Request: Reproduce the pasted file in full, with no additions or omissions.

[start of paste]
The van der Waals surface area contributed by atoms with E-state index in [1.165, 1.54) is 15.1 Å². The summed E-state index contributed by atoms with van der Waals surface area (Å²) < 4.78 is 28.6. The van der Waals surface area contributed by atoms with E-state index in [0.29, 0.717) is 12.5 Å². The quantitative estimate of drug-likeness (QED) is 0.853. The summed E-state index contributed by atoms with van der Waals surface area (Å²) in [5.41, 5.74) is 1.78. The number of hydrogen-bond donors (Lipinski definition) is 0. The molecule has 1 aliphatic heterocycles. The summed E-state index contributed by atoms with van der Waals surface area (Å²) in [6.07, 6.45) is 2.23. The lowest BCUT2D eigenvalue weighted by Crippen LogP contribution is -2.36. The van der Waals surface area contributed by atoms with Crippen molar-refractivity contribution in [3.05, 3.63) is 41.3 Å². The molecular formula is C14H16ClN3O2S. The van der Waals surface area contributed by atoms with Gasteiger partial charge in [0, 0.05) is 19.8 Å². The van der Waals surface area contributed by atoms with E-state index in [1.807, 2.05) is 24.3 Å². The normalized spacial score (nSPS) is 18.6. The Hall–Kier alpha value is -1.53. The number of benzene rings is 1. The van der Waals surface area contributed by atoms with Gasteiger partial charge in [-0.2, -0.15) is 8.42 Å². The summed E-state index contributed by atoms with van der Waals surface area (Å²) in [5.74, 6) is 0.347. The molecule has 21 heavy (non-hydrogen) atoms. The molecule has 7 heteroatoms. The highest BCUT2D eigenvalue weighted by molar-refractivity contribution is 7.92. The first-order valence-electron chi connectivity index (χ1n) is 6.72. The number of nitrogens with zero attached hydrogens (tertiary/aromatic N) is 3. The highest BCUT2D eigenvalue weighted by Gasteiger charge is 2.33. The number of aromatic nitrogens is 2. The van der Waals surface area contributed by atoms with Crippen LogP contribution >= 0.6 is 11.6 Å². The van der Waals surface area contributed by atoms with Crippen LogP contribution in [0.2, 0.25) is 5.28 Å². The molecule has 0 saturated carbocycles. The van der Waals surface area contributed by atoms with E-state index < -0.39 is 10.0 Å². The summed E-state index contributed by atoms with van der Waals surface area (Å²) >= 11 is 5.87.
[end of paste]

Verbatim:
The van der Waals surface area contributed by atoms with E-state index in [1.165, 1.54) is 15.1 Å². The summed E-state index contributed by atoms with van der Waals surface area (Å²) < 4.78 is 28.6. The van der Waals surface area contributed by atoms with E-state index in [0.29, 0.717) is 12.5 Å². The quantitative estimate of drug-likeness (QED) is 0.853. The summed E-state index contributed by atoms with van der Waals surface area (Å²) in [5.41, 5.74) is 1.78. The number of hydrogen-bond donors (Lipinski definition) is 0. The molecule has 1 aliphatic heterocycles. The summed E-state index contributed by atoms with van der Waals surface area (Å²) in [6.07, 6.45) is 2.23. The lowest BCUT2D eigenvalue weighted by Crippen LogP contribution is -2.36. The van der Waals surface area contributed by atoms with Crippen molar-refractivity contribution in [3.05, 3.63) is 41.3 Å². The molecular formula is C14H16ClN3O2S. The van der Waals surface area contributed by atoms with Gasteiger partial charge in [0, 0.05) is 19.8 Å². The van der Waals surface area contributed by atoms with E-state index in [1.807, 2.05) is 24.3 Å². The normalized spacial score (nSPS) is 18.6. The Hall–Kier alpha value is -1.53. The number of benzene rings is 1. The van der Waals surface area contributed by atoms with Gasteiger partial charge in [-0.2, -0.15) is 8.42 Å². The summed E-state index contributed by atoms with van der Waals surface area (Å²) in [5.74, 6) is 0.347. The molecule has 21 heavy (non-hydrogen) atoms. The molecule has 7 heteroatoms. The highest BCUT2D eigenvalue weighted by molar-refractivity contribution is 7.92. The first-order valence-electron chi connectivity index (χ1n) is 6.72. The number of nitrogens with zero attached hydrogens (tertiary/aromatic N) is 3. The highest BCUT2D eigenvalue weighted by Gasteiger charge is 2.33. The number of aromatic nitrogens is 2. The van der Waals surface area contributed by atoms with Crippen LogP contribution >= 0.6 is 11.6 Å². The van der Waals surface area contributed by atoms with Crippen LogP contribution in [0.2, 0.25) is 5.28 Å². The molecule has 0 saturated carbocycles. The van der Waals surface area contributed by atoms with E-state index < -0.39 is 10.0 Å². The summed E-state index contributed by atoms with van der Waals surface area (Å²) >= 11 is 5.87.